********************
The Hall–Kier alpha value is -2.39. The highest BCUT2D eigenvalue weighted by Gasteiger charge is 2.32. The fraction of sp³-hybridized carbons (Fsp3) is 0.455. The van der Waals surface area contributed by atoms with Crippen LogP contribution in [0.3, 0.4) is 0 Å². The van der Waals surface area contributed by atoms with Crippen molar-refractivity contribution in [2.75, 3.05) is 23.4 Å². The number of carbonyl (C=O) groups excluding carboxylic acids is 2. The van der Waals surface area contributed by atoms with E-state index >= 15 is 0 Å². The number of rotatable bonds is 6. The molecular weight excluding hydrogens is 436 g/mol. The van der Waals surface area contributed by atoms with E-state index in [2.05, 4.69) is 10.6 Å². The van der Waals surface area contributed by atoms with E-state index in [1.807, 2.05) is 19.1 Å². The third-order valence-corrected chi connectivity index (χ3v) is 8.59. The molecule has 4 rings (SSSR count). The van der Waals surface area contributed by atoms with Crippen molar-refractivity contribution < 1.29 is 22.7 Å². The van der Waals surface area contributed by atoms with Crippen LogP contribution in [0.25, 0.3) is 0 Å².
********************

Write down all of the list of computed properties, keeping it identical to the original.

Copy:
The Hall–Kier alpha value is -2.39. The highest BCUT2D eigenvalue weighted by Gasteiger charge is 2.32. The fraction of sp³-hybridized carbons (Fsp3) is 0.455. The van der Waals surface area contributed by atoms with Crippen LogP contribution in [0.3, 0.4) is 0 Å². The van der Waals surface area contributed by atoms with Crippen molar-refractivity contribution in [2.75, 3.05) is 23.4 Å². The number of carbonyl (C=O) groups excluding carboxylic acids is 2. The van der Waals surface area contributed by atoms with E-state index >= 15 is 0 Å². The number of rotatable bonds is 6. The molecular weight excluding hydrogens is 436 g/mol. The van der Waals surface area contributed by atoms with E-state index in [2.05, 4.69) is 10.6 Å². The van der Waals surface area contributed by atoms with E-state index in [1.807, 2.05) is 19.1 Å². The third-order valence-corrected chi connectivity index (χ3v) is 8.59. The molecule has 4 rings (SSSR count). The van der Waals surface area contributed by atoms with Crippen molar-refractivity contribution < 1.29 is 22.7 Å². The van der Waals surface area contributed by atoms with Crippen LogP contribution in [0.25, 0.3) is 0 Å².